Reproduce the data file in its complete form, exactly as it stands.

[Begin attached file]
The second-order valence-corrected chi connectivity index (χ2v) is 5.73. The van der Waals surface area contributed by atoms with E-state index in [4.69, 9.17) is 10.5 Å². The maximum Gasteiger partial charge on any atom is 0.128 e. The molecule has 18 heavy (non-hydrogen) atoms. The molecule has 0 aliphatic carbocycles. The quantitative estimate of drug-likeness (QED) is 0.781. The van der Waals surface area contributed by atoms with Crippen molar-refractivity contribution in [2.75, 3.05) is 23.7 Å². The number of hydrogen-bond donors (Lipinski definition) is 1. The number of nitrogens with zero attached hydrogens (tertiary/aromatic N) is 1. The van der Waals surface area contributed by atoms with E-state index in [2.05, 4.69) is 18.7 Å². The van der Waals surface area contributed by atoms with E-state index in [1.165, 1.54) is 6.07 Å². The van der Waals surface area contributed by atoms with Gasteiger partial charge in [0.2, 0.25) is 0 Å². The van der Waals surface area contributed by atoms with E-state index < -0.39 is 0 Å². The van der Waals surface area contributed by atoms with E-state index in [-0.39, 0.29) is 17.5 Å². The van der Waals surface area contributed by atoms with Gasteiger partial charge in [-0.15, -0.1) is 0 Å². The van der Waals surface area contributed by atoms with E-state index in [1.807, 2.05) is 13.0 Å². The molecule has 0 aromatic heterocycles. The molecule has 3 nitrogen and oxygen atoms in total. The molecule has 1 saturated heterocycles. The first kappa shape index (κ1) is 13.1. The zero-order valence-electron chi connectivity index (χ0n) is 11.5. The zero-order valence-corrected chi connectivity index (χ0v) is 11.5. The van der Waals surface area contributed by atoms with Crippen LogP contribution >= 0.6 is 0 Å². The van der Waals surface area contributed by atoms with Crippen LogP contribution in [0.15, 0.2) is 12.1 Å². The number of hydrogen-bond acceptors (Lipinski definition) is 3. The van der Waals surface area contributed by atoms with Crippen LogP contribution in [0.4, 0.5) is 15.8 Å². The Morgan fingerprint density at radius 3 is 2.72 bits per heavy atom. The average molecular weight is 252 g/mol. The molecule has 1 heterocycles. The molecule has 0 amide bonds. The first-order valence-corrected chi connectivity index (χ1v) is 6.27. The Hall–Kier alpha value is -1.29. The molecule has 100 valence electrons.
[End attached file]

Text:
The second-order valence-corrected chi connectivity index (χ2v) is 5.73. The van der Waals surface area contributed by atoms with E-state index in [4.69, 9.17) is 10.5 Å². The maximum Gasteiger partial charge on any atom is 0.128 e. The molecule has 18 heavy (non-hydrogen) atoms. The molecule has 0 aliphatic carbocycles. The quantitative estimate of drug-likeness (QED) is 0.781. The van der Waals surface area contributed by atoms with Crippen molar-refractivity contribution in [2.75, 3.05) is 23.7 Å². The number of hydrogen-bond donors (Lipinski definition) is 1. The number of nitrogens with zero attached hydrogens (tertiary/aromatic N) is 1. The van der Waals surface area contributed by atoms with E-state index in [2.05, 4.69) is 18.7 Å². The van der Waals surface area contributed by atoms with E-state index in [1.165, 1.54) is 6.07 Å². The van der Waals surface area contributed by atoms with Gasteiger partial charge in [0.2, 0.25) is 0 Å². The van der Waals surface area contributed by atoms with E-state index < -0.39 is 0 Å². The van der Waals surface area contributed by atoms with E-state index in [-0.39, 0.29) is 17.5 Å². The van der Waals surface area contributed by atoms with Gasteiger partial charge in [-0.15, -0.1) is 0 Å². The van der Waals surface area contributed by atoms with E-state index in [1.807, 2.05) is 13.0 Å². The molecule has 0 aromatic heterocycles. The molecule has 3 nitrogen and oxygen atoms in total. The molecule has 1 saturated heterocycles. The first kappa shape index (κ1) is 13.1. The zero-order valence-electron chi connectivity index (χ0n) is 11.5. The zero-order valence-corrected chi connectivity index (χ0v) is 11.5. The van der Waals surface area contributed by atoms with Crippen LogP contribution >= 0.6 is 0 Å². The van der Waals surface area contributed by atoms with Crippen LogP contribution in [0.15, 0.2) is 12.1 Å². The number of hydrogen-bond acceptors (Lipinski definition) is 3. The van der Waals surface area contributed by atoms with Crippen LogP contribution in [0.4, 0.5) is 15.8 Å². The Morgan fingerprint density at radius 3 is 2.72 bits per heavy atom. The average molecular weight is 252 g/mol. The molecule has 1 heterocycles. The molecule has 0 amide bonds. The first-order valence-corrected chi connectivity index (χ1v) is 6.27. The Hall–Kier alpha value is -1.29. The molecule has 100 valence electrons.